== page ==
Ducking the Dunning–Kruger Effect (Part 2)

"The Dunning–Kruger effect is a cognitive bias in which unskilled individuals suffer from illusory superiority, mistakenly rating their ability much higher than is accurate. This bias is attributed to a metacognitive inability of the unskilled to recognize their ineptitude.[1] Actual competence may weaken self-confidence, as competent individuals may falsely assume that others have an equivalent understanding." - wikipedia (see date of blog post)

From EWaste Whiplash II:  calculator ju-ju
Does this mean that any observation of poor performance is mistaken, or incompetent?  Of course not.  If I'm truly an expert in the geography of central Cameroon, I may well know more about it than the average Mbawa tribesman who has not gone to school.  If you are the most knowledgeable mechanic in your town, you will recognize a "hack".

It just means hacks are bad judges. (you can quote me).

The USITC / MIT study on "ewaste" used surveys to leverage estimates, as predictors.  Respondents were asked to respond to questions with estimates on KNOWN statistics, and the higher the score of the respondent to the undisputed questions, the more weight their estimates of unknown statistics was given.  The best and highest scorer on the MIT survey, of the X00 respondents, based on answers to the known questions, was given an Amazon gift card.  (Ahem, cough-cough, I used it to buy a new camera for Eric Prempeh, our head technician, born in Accra).  The Dunning Kruger effect does not state that opinionated people tend to be ignorant.  Rather, it states that ignorant people tend to be opinionated.

The fact that nations which have been richer for longer have more boxes of stuff makes us more aware of the amount of stuff out there than people in nations which were, until recently, agrarian.  We do know what it's like to have accumulated a lot of "stuff".  That does not necessarily give us an informed opinion about fixing the stuff, or recycling it.

But when other people are more recently becoming aware of the "piles o' stuff", we can be quick to exercise our opinions.  And that can be profitable.
I said TI -45, nitwit!

Having a monolithic stone building in close proximity to a cemetery, for centuries, led to exquisite experience in holding funerals.   From there, it was a short toss to claims of expertise in the afterlife.  And like a mideval priest surrounded by headstones, gasping about the afterlife, we have modern day priestatollahs eager to leverage our cognitive dissonance to establish moral superiority.  Perceived or acknowledged, or merely claimed, superiority is currency.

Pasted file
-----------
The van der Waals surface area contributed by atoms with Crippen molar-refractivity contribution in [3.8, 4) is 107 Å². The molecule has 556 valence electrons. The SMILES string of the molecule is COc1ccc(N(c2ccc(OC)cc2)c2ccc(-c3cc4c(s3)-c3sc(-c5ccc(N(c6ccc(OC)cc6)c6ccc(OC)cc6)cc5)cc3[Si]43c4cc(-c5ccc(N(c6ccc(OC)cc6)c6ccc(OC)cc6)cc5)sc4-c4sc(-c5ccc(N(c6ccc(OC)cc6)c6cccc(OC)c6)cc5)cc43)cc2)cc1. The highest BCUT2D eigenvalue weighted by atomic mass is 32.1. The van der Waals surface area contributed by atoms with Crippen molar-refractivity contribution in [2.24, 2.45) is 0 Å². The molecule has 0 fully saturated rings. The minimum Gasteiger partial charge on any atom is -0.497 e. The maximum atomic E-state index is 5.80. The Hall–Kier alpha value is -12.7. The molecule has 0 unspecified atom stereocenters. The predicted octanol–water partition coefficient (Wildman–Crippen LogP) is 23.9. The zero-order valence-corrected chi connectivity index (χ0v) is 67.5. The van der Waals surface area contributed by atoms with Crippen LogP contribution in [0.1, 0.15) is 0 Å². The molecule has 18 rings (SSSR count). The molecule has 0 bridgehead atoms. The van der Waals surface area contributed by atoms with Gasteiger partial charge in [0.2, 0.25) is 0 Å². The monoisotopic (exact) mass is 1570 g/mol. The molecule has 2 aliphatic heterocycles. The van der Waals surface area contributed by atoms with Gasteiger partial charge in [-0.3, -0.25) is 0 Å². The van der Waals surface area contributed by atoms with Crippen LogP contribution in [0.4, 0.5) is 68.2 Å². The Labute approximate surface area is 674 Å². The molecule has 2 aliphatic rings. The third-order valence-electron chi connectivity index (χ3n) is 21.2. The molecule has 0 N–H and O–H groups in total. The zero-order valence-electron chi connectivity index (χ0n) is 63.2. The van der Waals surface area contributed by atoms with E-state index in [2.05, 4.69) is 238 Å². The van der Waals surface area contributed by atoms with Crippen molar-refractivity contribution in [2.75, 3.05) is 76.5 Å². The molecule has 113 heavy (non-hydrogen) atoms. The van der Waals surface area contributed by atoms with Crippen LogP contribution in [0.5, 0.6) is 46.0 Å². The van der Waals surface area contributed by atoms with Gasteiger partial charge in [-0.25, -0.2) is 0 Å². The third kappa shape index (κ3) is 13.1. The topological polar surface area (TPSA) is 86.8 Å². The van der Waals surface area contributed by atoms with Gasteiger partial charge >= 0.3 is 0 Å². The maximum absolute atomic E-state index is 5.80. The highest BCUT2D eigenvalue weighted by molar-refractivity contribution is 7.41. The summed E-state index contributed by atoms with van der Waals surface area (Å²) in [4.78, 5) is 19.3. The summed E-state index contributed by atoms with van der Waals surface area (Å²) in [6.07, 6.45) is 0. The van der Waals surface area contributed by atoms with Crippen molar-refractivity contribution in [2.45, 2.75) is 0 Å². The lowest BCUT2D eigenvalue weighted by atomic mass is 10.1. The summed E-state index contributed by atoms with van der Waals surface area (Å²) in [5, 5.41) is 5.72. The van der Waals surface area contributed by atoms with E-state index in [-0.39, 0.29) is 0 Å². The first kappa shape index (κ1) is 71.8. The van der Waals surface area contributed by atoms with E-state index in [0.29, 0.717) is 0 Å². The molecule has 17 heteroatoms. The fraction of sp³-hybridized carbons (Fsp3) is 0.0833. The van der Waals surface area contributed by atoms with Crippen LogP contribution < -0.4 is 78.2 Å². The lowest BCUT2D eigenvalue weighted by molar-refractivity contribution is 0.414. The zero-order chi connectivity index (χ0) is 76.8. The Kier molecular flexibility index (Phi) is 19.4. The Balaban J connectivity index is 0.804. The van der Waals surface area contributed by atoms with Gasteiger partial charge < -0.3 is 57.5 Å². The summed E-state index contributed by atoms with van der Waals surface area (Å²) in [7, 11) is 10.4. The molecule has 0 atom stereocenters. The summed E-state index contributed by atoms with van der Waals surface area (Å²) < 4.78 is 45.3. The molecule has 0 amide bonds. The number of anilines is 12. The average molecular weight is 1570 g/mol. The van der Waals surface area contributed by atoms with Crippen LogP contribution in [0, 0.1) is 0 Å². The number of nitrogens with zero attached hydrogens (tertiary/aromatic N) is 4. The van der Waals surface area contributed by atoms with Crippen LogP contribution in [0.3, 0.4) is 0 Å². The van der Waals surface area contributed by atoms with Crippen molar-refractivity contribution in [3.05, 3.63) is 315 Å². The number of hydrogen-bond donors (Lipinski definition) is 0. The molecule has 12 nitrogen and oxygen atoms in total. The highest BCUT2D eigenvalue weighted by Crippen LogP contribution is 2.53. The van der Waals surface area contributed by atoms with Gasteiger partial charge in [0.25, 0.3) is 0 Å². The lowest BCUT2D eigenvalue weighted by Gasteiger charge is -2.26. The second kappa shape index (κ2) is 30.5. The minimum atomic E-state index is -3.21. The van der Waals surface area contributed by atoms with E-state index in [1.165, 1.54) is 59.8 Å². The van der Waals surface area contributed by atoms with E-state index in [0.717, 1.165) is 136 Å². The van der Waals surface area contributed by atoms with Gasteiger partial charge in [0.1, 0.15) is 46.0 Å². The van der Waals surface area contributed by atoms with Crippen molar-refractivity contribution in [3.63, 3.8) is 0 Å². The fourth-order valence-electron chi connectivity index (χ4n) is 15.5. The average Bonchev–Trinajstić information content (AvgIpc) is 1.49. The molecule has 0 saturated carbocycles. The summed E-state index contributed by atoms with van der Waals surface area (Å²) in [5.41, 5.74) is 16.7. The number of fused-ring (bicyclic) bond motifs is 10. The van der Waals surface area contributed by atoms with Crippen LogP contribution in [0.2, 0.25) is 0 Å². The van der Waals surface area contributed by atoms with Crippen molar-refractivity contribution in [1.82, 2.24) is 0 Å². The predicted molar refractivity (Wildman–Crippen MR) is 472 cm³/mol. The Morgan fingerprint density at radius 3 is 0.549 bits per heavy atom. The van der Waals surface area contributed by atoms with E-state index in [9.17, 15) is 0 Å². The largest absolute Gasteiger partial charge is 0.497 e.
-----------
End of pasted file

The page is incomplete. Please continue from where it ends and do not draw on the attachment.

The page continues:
That is the story of how recycling, scaleable recycling businesses, and regulations intersect.  And regulators, if ignorant of the goings on between circuits in a Texas Instrument calculator, tend to tax the transaction, and to feel increasingly comfortable setting rules about what supply and demand forces are allowed to do with it.

OMG.  The TI 35 has focus materials inside.
OMG.  The focus materials include leaded solder.
OMG.  There are pictures of leaded solder being improperly disposed of on the internet.
OMG.  The TI-35 sold for $56 on, and we don't know what happened to it!

The evolution of the term "#Wastecrime", and rules prohibiting exports of used good IN DEMAND (such as working shrieking hot demand, in 2004, for 17" CRT monitors, and none of those buyers interested one whit in a 1980s television).  Dunning-Kruger Effect?  California SB20 required 17" CRTs to be cracked, releasing the vacuum, prior to export.  Gee, that took care of demand, like requiring lemonade stand vendors to take a piss in every cup at point of sale.

That year, 2004, ten years ago, I co-published a paper with Basel Action Network, on the CRT Glass Test.   It gave us all confidence about exposing a liar who claimed to be recycling glass through an "Ecoglass" machine.  He wasn't, he was exporting most of the CRTs.